The subsequent stabilization of shaky video recordings (especially from smartphone recordings) is an important task for many users and its success depends entirely on the method used. Especially with mobile videos, algorithms are faced with special challenges such as - especially with low-light recordings - noisy images due to the small sensors of cell phones or which often also suffer from strong motion blur and shaky artifacts due to the rolling shutter effect.
Basically, there are two methods to choose from, but each has specific weaknesses. First, the video is stabilized by tracking, cropping and enlarging as much of the image as possible, with the result that a more or less large (depending on the strength of the image wobble) peripheral area of the image is eliminated.
Alternatively, full images are generated by sequential motion estimation, motion smoothing, and generation of stabilized new single frames, but the price is clearly noticeable (and annoying) distortion artifacts, especially at the edges.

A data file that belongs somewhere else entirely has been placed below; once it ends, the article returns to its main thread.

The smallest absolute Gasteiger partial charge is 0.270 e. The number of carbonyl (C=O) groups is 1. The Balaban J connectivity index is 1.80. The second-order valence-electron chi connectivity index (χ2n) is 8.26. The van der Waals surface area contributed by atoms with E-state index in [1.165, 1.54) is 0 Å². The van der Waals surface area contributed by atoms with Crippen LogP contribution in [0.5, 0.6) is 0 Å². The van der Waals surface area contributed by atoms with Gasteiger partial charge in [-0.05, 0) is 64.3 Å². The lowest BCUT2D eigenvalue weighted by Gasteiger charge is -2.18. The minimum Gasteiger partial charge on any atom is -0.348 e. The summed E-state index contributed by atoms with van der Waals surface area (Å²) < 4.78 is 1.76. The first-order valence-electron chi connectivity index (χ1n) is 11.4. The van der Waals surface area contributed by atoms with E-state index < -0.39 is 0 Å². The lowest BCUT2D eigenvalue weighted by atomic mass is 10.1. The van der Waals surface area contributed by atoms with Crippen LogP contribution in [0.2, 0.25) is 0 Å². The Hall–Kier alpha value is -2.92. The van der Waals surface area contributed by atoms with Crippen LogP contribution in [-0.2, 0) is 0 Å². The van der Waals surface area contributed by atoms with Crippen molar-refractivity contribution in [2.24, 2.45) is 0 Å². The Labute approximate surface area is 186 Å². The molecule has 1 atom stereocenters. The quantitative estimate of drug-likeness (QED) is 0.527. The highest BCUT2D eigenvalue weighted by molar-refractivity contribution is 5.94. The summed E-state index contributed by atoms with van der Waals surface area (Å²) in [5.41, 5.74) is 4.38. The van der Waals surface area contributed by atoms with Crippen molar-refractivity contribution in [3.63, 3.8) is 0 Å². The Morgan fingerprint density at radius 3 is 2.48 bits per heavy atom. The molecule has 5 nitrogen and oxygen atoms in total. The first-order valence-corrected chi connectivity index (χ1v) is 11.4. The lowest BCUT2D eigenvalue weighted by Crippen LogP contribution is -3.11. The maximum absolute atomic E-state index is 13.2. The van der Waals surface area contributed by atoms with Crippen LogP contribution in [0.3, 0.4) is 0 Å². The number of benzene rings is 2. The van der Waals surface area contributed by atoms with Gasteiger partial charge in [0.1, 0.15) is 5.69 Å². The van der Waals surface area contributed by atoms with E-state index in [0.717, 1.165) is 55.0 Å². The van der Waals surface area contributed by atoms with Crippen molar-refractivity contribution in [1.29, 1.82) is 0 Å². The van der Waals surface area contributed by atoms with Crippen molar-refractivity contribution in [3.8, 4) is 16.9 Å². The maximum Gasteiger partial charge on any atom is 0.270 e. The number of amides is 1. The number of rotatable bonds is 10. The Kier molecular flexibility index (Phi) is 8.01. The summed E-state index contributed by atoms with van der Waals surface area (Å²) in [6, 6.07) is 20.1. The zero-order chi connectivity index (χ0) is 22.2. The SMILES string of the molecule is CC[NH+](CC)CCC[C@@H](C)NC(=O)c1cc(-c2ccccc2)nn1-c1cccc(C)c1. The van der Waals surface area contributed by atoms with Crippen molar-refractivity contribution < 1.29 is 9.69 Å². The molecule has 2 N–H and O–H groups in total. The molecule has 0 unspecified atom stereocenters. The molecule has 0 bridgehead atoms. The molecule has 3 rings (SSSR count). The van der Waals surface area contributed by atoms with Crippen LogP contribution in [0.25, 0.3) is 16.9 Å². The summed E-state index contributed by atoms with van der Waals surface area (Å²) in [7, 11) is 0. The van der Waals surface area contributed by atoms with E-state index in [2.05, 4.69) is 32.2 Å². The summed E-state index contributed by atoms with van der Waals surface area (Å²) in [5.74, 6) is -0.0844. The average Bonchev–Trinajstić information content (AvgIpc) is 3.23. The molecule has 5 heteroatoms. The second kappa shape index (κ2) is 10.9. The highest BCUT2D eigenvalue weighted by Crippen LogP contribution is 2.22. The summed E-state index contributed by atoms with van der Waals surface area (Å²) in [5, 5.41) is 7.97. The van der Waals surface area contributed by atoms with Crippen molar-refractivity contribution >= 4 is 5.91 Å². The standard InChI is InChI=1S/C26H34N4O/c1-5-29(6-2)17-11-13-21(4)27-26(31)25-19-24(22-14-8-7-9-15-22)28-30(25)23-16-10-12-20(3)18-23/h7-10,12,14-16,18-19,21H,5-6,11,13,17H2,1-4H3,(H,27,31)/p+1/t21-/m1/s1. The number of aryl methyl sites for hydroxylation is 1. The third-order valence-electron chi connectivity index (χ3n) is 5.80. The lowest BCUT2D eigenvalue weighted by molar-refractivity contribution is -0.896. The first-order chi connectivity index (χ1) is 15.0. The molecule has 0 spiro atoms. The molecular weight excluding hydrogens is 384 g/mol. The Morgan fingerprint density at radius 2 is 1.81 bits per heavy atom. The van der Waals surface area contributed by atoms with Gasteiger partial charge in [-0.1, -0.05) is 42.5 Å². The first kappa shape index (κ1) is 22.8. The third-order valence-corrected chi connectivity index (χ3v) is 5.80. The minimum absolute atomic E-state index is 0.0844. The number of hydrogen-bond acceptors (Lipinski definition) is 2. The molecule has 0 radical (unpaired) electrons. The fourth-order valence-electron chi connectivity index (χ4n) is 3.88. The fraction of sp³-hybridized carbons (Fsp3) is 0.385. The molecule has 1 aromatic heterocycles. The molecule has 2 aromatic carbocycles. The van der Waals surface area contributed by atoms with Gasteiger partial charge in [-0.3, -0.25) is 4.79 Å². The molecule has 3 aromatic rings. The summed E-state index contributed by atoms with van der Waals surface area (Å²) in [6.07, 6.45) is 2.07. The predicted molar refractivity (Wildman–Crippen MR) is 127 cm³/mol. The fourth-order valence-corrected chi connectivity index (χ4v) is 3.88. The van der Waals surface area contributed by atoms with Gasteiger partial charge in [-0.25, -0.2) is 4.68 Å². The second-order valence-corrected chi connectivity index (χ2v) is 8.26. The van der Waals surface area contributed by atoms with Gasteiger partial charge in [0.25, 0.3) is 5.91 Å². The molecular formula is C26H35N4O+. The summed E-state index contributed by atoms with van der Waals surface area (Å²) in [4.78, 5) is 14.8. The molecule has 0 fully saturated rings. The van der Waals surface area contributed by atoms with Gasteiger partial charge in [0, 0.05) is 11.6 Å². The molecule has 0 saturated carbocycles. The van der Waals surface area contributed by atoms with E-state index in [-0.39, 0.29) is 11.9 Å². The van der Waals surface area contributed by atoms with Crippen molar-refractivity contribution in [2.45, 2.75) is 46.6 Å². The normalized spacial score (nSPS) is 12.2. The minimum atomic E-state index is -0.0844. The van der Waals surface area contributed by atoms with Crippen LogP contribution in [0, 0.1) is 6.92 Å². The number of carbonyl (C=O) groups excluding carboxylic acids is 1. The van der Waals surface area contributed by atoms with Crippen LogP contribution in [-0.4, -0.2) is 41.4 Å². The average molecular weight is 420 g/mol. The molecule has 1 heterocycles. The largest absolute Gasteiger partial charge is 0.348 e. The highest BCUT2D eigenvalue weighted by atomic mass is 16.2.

The new method in comparison
A new method FuSta - Hybrid Neural Fusion for Full-frame Video Stabilization by a team from the National University Taiwan and Google promises the best of both worlds: video stabilization of the entire image without artifacts. It does so by using a Convolutional Neural Network to leverage neighboring frames to synthesize image content missing due to wobble at the edges for stabilized full-frame video, remove blurry images, and minimize artifacts caused by fast-moving objects.
And indeed: in comparison with current stabilization methods as well as the Warp Stabilizer in Adobe Premiere Pro, the new method performs very well and produces significantly fewer artifacts despite uncropped video.
However, even this technique is not perfect: Image errors also appear here when the camera moves too quickly at the edge of the stabilized material, and areas often appear somewhat wobbly, which can also be due to the original material. But, as Károly Zsolnai-Fehér of "Two Minute Papers" likes to remark, "two more papers down the line", i.e. two research papers later, these problems will probably have disappeared.
Here is the Two Minute Papers clip about the new process:
If you want to try the video stabilization via FuSta yourself and have the necessary prior knowledge you can download the code here.